The Ulster Farmers’ Union says it is pleased the agriculture minister, Michelle O’Neill, has responded positively to its call for her to use the dairy sector stakeholder meeting she set up to focus on the deepening cash flow crisis generally and in the dairy sector in particular.
The UFU pressed two weeks ago for this to happen and its president, Ian Marshall, says the willingness of government and industry to come together is welcome.
“We know there is no magic bullet to increase prices – but until that happens government and industry needs to rise to the challenge of getting farming families through a very difficult winter,” he said.
The UFU says it is acutely aware cash flow is becoming a bigger issue on many farms. It says it will continue to press for a meaningful commitment from all the local banks to confirm that they are working with farmers on immediate cash flow difficulties and for what could be a long haul back to profitability.
“After an awful December for weather farmers – and not only dairy farmers – have feed bills that need to be paid, and the money isn’t there to do so. They also have to make plans to buy costly fertiliser – and that is a big challenge when you don’t have the funds in your account,” said Mr Marshall.
The UFU says that while cash flow will be its priority for the meeting on Thursday it will also be pressing for the entire industry and government to look towards long term solutions, more generally for the wider industry. These will include ways to tackle volatility, ranging from the big challenge of trying to even out markets to more practical initiatives, such as payment plans with agricultural merchants and the potential to deliver advance payments of CAP support this year.
“For now, however, we are acutely aware from our members that we need to make sure family businesses are still trading come the Spring – let alone when prices finally improve,” warned Mr Marshall.
Meanwhile, Chairman of Stormont’s Agriculture Committee William Irwin MLA has said farmers remain hopeful the 2016 farming year will be more encouraging than 2015.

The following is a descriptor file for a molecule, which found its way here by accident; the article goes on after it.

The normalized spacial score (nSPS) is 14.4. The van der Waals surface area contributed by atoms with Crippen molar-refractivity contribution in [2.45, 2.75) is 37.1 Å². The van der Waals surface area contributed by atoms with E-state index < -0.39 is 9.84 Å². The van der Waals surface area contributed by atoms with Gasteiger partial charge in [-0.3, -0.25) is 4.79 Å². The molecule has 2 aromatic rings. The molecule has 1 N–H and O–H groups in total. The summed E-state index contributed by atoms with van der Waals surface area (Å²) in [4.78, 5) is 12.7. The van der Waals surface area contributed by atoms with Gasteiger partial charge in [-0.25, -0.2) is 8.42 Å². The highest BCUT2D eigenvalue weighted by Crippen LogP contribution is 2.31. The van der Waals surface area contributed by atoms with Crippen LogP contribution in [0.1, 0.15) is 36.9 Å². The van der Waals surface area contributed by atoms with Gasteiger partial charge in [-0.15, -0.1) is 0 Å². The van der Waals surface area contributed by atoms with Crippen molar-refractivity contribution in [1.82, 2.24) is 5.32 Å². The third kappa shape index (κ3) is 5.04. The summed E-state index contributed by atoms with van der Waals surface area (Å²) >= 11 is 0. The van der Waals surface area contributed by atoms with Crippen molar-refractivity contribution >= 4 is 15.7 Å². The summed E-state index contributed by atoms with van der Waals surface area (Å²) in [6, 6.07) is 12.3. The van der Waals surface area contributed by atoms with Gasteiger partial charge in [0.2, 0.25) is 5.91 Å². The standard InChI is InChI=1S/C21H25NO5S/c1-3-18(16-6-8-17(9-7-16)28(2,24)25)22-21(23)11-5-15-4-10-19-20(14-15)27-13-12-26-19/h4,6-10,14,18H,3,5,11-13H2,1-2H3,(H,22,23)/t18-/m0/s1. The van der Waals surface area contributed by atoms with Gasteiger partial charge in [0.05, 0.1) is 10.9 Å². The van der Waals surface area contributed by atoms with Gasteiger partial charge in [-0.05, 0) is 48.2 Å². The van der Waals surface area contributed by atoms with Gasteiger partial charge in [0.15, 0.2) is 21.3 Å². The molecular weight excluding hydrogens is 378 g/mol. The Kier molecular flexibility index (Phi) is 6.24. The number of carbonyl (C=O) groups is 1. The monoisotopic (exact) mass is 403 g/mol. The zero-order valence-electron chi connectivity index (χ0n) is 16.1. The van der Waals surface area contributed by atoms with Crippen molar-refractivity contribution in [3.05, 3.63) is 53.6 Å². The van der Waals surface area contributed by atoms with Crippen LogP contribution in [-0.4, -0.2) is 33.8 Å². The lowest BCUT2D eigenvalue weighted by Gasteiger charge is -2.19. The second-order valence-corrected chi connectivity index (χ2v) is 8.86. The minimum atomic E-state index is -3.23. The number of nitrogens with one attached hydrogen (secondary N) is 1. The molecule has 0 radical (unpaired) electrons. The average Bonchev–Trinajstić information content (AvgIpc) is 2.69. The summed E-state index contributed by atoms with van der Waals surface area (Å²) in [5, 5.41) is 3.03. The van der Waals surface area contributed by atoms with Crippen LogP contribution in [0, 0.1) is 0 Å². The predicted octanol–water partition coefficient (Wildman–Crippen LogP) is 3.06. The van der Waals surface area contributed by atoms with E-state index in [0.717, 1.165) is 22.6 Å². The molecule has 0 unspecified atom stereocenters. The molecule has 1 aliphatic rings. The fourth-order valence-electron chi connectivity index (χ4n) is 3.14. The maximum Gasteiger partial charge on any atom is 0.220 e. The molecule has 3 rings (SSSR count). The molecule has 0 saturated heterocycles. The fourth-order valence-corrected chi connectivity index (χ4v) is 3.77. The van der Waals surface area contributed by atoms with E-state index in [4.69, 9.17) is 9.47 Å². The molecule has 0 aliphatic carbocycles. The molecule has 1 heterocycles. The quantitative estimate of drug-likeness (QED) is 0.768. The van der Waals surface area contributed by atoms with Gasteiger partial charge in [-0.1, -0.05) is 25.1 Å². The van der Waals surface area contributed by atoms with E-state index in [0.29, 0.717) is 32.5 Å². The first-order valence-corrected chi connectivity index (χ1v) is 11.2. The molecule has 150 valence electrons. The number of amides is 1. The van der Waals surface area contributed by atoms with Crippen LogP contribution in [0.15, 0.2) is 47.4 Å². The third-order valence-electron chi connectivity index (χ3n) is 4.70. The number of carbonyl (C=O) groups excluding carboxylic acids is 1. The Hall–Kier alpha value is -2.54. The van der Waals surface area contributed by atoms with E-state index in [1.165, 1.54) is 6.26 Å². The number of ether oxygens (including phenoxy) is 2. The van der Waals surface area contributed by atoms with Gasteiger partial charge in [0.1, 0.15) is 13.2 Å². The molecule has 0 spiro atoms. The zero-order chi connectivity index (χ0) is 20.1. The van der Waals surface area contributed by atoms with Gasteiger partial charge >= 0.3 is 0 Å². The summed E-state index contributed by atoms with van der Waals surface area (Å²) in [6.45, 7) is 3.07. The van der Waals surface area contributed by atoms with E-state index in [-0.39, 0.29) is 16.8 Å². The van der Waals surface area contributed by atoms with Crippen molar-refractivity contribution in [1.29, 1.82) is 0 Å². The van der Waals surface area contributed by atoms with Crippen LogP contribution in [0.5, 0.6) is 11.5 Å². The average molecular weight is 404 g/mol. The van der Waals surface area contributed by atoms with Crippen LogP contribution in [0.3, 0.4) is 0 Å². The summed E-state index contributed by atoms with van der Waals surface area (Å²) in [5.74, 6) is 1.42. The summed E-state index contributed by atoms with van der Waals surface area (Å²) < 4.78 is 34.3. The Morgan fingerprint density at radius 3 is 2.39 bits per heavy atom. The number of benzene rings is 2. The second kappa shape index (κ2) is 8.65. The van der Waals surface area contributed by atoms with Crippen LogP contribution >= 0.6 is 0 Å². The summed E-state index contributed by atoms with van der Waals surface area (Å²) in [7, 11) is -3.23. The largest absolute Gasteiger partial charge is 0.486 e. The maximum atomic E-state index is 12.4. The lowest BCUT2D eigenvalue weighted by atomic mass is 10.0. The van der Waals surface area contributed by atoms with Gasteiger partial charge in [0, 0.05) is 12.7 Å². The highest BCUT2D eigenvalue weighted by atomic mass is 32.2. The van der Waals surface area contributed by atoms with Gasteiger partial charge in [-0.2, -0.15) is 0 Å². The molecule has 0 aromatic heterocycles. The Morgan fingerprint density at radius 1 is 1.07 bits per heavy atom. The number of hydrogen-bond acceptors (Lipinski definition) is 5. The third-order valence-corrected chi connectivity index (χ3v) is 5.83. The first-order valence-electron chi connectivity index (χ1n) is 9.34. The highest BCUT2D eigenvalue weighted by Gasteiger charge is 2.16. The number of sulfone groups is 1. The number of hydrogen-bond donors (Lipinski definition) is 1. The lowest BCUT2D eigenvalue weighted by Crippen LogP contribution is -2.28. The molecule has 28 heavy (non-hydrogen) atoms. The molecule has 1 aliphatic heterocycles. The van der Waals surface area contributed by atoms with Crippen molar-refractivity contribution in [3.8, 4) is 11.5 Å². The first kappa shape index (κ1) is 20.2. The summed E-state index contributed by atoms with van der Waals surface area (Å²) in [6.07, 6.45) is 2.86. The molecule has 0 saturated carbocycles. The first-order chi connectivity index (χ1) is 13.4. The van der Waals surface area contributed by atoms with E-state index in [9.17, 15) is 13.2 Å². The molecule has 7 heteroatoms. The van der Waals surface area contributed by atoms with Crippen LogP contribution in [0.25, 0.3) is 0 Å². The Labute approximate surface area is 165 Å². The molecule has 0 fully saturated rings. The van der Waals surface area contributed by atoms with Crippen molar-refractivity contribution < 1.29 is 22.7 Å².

Mr Irwin welcomed the plans for the early payments of subsidies in October this year, however he said October was still “a long way off”. Mr Irwin also referred to the current farm income statistics which he said “very clearly illustrated” the pressures currently being experienced.
He said: “For many farmers 2015 was a very difficult year in terms of just how pressured the markets have become and the fact that month after month farmers could not see any improvement in their financial position.
“As dairy farmer the forecasted statistics for 2015/16 of a predicted 78% fall in income is certainly cause for great concern and the pig sector is also facing a 51% drop. When you consider that regardless of outside market influences, the process of production remains the same with all the associated costs - for a sector to loose over half its value and more, is a really dire situation.
“There is also mounting concern over the impact of the very prolonged wet weather we have been experiencing for many weeks and how this will affect the start of the growing season. There is also the issue of ground conditions being unsuitable for slurry spreading and again this will add further pressures on the farmer.
“What is most frustrating for the farmer is the fact that most of the pressures on our sectors are from factors beyond the direct control of the farmer, therefore the actions that can be taken by the farmer in order to improve their own situation are very limited. The early payment of subsidy in October of course is welcomed, however there are many months between now and then and farmers will be concerned at the current income statistics and forecasts into 2016.”
He concluded: “The biggest challenge remains improving the price that farmers receive for their product and a fair recognition of the time, effort and expense invested in our farms across the Province in producing the food we all enjoy. More pressure will have to be exerted on the larger retailers as they continue to suppress farm gate prices to the severe detriment of our producers. Farmers must get a sustainable return on their investment otherwise the situation will only worsen.”